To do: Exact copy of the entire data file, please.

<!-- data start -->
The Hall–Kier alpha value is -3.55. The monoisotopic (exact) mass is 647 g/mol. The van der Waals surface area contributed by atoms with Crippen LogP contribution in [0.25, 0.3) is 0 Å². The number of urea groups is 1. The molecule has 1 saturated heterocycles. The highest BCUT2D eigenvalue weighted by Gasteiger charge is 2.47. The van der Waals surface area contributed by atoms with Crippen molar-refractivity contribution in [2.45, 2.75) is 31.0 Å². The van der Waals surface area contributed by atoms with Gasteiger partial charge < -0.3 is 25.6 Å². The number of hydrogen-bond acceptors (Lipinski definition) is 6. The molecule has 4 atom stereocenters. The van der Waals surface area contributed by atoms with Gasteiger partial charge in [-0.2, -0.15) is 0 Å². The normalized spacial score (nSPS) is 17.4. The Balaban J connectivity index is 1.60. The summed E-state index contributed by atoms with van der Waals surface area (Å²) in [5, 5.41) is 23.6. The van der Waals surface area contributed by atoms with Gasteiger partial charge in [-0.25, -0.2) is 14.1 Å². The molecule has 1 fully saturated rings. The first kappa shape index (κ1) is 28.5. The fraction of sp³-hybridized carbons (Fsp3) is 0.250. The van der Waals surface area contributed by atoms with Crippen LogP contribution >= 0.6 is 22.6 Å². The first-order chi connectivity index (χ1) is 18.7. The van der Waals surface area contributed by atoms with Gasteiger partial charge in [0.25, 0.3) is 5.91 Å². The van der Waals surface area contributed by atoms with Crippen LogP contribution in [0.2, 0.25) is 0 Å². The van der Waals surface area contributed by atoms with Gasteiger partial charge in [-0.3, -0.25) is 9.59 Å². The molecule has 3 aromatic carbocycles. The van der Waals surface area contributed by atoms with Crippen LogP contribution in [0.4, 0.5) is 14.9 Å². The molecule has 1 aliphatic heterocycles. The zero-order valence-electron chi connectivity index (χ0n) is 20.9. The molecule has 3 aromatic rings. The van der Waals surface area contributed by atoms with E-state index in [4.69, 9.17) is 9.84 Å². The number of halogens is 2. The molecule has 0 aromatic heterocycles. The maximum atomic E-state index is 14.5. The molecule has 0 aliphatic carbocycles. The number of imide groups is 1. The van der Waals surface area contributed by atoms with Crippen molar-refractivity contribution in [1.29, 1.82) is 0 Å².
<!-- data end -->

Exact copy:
The Hall–Kier alpha value is -3.55. The monoisotopic (exact) mass is 647 g/mol. The van der Waals surface area contributed by atoms with Crippen LogP contribution in [0.25, 0.3) is 0 Å². The number of urea groups is 1. The molecule has 1 saturated heterocycles. The highest BCUT2D eigenvalue weighted by Gasteiger charge is 2.47. The van der Waals surface area contributed by atoms with Crippen molar-refractivity contribution in [2.45, 2.75) is 31.0 Å². The van der Waals surface area contributed by atoms with Gasteiger partial charge < -0.3 is 25.6 Å². The number of hydrogen-bond acceptors (Lipinski definition) is 6. The molecule has 4 atom stereocenters. The van der Waals surface area contributed by atoms with Gasteiger partial charge in [-0.2, -0.15) is 0 Å². The normalized spacial score (nSPS) is 17.4. The Balaban J connectivity index is 1.60. The summed E-state index contributed by atoms with van der Waals surface area (Å²) in [5, 5.41) is 23.6. The van der Waals surface area contributed by atoms with Gasteiger partial charge in [-0.25, -0.2) is 14.1 Å². The molecule has 1 fully saturated rings. The first kappa shape index (κ1) is 28.5. The fraction of sp³-hybridized carbons (Fsp3) is 0.250. The van der Waals surface area contributed by atoms with Crippen LogP contribution >= 0.6 is 22.6 Å². The first-order chi connectivity index (χ1) is 18.7. The van der Waals surface area contributed by atoms with Gasteiger partial charge in [0.25, 0.3) is 5.91 Å². The van der Waals surface area contributed by atoms with Crippen LogP contribution in [0.2, 0.25) is 0 Å². The van der Waals surface area contributed by atoms with Gasteiger partial charge in [-0.3, -0.25) is 9.59 Å². The molecule has 3 aromatic carbocycles. The van der Waals surface area contributed by atoms with Crippen LogP contribution in [0.4, 0.5) is 14.9 Å². The molecule has 1 aliphatic heterocycles. The zero-order valence-electron chi connectivity index (χ0n) is 20.9. The molecule has 3 aromatic rings. The van der Waals surface area contributed by atoms with E-state index in [4.69, 9.17) is 9.84 Å². The number of halogens is 2. The molecule has 0 aromatic heterocycles. The maximum atomic E-state index is 14.5. The molecule has 0 aliphatic carbocycles. The number of imide groups is 1. The van der Waals surface area contributed by atoms with Crippen molar-refractivity contribution in [1.29, 1.82) is 0 Å².